In verse 2 Joshua is told that now that Moses has died, arise and lead Israel to cross over the Jordan. This instruction would have come 30 days after Moses’ death, due to the standard 30-day mourning period during which time Israel stayed put. Further we will eventually be told

Lesson 4 – Joshua 1 & 2 that one of the first things that Israel did after crossing over into Canaan was to celebrate Pesach, Passover. Since we know that Passover takes place on the 14th day of the 1st month of the year, it follows that Moses died a little more than 30 days earlier in the 12th month of the year that had just concluded. Tradition is that Moses died on the 7th day of Adar, the 12th month of the Hebrew calendar.

It was necessary for Moses to die before Israel crossed over into the Promised Land because this arrangement was a divinely ordered punishment for Moses for breaking faith with the Lord when Moses smacked a rock with his staff (in order for water to be brought forth to fill a need for the Hebrews he was leading), but he had been instructed by God to SPEAK to the rock. That is the point of emphasizing Moses’ death in these opening passages, for Israel was bound NOT to enter Canaan until Moses was gone.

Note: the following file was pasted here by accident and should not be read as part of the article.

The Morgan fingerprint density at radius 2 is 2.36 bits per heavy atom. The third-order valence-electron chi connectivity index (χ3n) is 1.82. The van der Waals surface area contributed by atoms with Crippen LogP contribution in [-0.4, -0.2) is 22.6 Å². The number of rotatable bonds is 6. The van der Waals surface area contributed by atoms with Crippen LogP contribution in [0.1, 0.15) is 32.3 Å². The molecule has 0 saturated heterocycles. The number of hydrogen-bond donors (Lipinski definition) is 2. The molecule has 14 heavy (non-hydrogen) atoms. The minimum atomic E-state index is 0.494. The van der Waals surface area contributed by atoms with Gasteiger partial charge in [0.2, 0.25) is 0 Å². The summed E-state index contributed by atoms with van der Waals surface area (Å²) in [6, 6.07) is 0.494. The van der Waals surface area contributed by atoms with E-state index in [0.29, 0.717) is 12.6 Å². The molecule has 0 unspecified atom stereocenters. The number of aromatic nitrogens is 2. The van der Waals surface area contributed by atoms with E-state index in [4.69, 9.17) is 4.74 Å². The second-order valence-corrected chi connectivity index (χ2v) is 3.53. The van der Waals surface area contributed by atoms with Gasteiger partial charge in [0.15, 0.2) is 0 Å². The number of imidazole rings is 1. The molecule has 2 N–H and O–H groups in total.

It’s also important for us to know that before Moses’ died he officiated over a name change for his protégé. Hoshea son of Nun’s name was changed to Yehoshua. In English we would say that Hosea became Joshua. In Hebrew Hoshea means “he saves”, and Yehoshua means “Yah saves” (Yah or Yeh is simply a contraction for Yahweh or Yehoveh, depending on whatever your favored pronunciation of God’s personal name might be). It is identical to our Messiah’s name. Yeshua or Yahshua was but a later way of saying Joshua in Hebrew.